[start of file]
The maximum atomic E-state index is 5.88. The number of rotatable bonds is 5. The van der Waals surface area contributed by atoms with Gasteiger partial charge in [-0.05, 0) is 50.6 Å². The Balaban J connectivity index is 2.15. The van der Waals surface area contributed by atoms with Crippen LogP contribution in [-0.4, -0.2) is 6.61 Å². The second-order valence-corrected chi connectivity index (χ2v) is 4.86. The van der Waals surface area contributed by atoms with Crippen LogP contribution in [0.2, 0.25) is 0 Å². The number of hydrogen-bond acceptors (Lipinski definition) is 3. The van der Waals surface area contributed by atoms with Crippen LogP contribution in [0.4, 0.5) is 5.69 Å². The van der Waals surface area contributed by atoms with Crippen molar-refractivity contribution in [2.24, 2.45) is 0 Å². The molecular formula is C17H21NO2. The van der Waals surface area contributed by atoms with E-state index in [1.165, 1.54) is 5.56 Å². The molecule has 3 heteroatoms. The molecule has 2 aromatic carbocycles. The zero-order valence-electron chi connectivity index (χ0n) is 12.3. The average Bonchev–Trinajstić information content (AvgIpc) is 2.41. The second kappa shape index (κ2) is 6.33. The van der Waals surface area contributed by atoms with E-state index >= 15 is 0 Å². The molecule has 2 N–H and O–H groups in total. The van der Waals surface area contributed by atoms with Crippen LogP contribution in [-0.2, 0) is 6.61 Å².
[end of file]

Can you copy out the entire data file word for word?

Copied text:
The maximum atomic E-state index is 5.88. The number of rotatable bonds is 5. The van der Waals surface area contributed by atoms with Gasteiger partial charge in [-0.05, 0) is 50.6 Å². The Balaban J connectivity index is 2.15. The van der Waals surface area contributed by atoms with Crippen LogP contribution in [-0.4, -0.2) is 6.61 Å². The second-order valence-corrected chi connectivity index (χ2v) is 4.86. The van der Waals surface area contributed by atoms with Crippen LogP contribution in [0.2, 0.25) is 0 Å². The number of hydrogen-bond acceptors (Lipinski definition) is 3. The van der Waals surface area contributed by atoms with Crippen LogP contribution in [0.4, 0.5) is 5.69 Å². The van der Waals surface area contributed by atoms with Crippen molar-refractivity contribution in [2.24, 2.45) is 0 Å². The molecular formula is C17H21NO2. The van der Waals surface area contributed by atoms with E-state index in [1.165, 1.54) is 5.56 Å². The molecule has 3 heteroatoms. The molecule has 2 aromatic carbocycles. The zero-order valence-electron chi connectivity index (χ0n) is 12.3. The average Bonchev–Trinajstić information content (AvgIpc) is 2.41. The second kappa shape index (κ2) is 6.33. The van der Waals surface area contributed by atoms with E-state index >= 15 is 0 Å². The molecule has 2 N–H and O–H groups in total. The van der Waals surface area contributed by atoms with Crippen LogP contribution in [-0.2, 0) is 6.61 Å².